When the polls closed at 10:00 p.m. local time last night, the Tory leadership was nervous and even depressed; when the BBC exit poll was published at 10:06 p.m., their mood lightened up considerably; and four hours later they were confident of victory and hopeful of obtaining a clear, if narrow, majority. Those hopes seem likely to be realized—just. They will have a small majority (331 out of 650) and, if they do a deal with smaller parties, maybe a margin of 20 or more.
So what happened? Were the opinion polls—which on election eve all joined closely together to forecast a dead heat—all wrong all along? Or were the voters lying? Or was there a last-minute swing to the Tories, with some voters making up their minds only in the polling booth? The last possibility seems the most plausible. And it testifies to the deep nervousness of most English voters about the financial and economic recklessness of the Labour party. It prompted about 3 percent of voters to move into the Tory column, lifting their share of the national vote from about 34 percent to 37 percent—a 1 percent improvement on their 2010 performance.
That nervousness does not apply in Scotland, where the virtual elimination of Labour and the national triumph of the Scottish National party testifies to the belief that more spending and an end to Tory “austerity” are needed, but that Labour was too conscious of respectability to provide them. That belief was wedded to a strong upsurge of desire for Scottish independence. Together nationalism and socialism were the fuel for a drive for independence that currently looks almost impossible to halt. It gave the SNP almost all the seats in Scotland; Labour and the Tories currently have one seat each.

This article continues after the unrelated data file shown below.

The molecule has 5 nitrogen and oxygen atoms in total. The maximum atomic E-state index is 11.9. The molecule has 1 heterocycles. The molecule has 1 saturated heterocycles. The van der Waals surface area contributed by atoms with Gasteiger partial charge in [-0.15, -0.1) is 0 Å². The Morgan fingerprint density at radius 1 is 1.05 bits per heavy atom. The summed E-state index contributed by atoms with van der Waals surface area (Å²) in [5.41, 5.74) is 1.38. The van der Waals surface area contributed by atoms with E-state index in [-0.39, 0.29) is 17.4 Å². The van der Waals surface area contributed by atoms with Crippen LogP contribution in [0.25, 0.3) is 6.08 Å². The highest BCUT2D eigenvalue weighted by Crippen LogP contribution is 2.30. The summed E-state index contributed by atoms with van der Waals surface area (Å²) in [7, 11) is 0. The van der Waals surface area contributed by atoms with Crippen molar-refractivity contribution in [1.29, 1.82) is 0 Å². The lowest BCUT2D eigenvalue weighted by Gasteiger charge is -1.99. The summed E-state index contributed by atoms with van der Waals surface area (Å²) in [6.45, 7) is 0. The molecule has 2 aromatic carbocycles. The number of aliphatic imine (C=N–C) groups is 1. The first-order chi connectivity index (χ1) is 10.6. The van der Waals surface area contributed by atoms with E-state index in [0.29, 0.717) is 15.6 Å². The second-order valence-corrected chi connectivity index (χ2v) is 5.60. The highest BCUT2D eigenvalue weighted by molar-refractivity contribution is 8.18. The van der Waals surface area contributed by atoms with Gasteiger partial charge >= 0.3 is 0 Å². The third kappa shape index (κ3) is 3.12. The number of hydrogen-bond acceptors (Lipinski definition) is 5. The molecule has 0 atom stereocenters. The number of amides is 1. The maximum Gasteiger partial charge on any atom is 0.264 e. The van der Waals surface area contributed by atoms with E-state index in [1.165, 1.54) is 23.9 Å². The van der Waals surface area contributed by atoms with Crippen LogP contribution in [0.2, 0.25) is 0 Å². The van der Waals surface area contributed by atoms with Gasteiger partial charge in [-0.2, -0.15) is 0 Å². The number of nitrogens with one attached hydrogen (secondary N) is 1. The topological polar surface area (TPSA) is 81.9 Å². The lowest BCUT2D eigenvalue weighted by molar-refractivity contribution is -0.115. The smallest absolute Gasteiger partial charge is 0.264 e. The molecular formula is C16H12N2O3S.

With Labour’s stronghold in Scotland now seized and occupied, all the Tories needed in England was to hold their ground. In fact, as we saw above, they did a little better than that (and in close fights, still better) to reach their majority. Among their victims were their coalition allies, the Liberal Democrats, whose vote collapsed everywhere, reducing their seats in Parliament from 57 to eight. They will now be very reluctant to continue cooperation with a party that many of their activists regard as the devil incarnate.
UKIP poses a future challenge to Labour on class grounds and to the Tory party’s previous monopoly on conservatism.
What is more remarkable than anything is that this Tory victory was achieved in the face of an upsurge of support for the United Kingdom Independence party that quadrupled its support to over 13 percent. No one would have predicted this combination of results. Because UKIP’s support is geographically dispersed, all those votes have won the party only one seat. But it is now a challenge to both parties and a complicating factor in all their calculations. UKIP is emerging as the party of working-class conservatism throughout England outside London. So it poses a future challenge to Labour on class grounds and to the Tory party’s previous monopoly on conservatism.
#related#If we stand back, however, we can see that this result is a vast swing to the Right. Add up the shares of the national vote won by UKIP and the Tories and the total goes over 50 percent of the electorate. That means, as several commentators pointed out, that electoral reform will become a cause of the Right at least as much as of the Left—and the most likely outcome of that cause is an Australian Alternative Vote procedure and a four-party system consisting of Labour, the Lib-Dems, the Tories, and UKIP (with the latter two winning most of the time.)
Just for the moment, however, the parties are regrouping: The leaders of the Lib-Dems, the Labour party, and UKIP have all resigned (Nigel Farage of UKIP perhaps temporarily). After their parties lick their wounds, they will seek to obstruct the Tory party. Equipped with a narrow majority and (perhaps) unreliable allies, the Tories will have to deal with major problems—notably, preserving their reputation for economic competence in the face of major storms ahead and coping with a triumphalist SNP anxious to twist every parliamentary occasion into a reason for independence.
In the immortal words of Bette Davis: Fasten your seat belts. It’s going to be a bumpy night.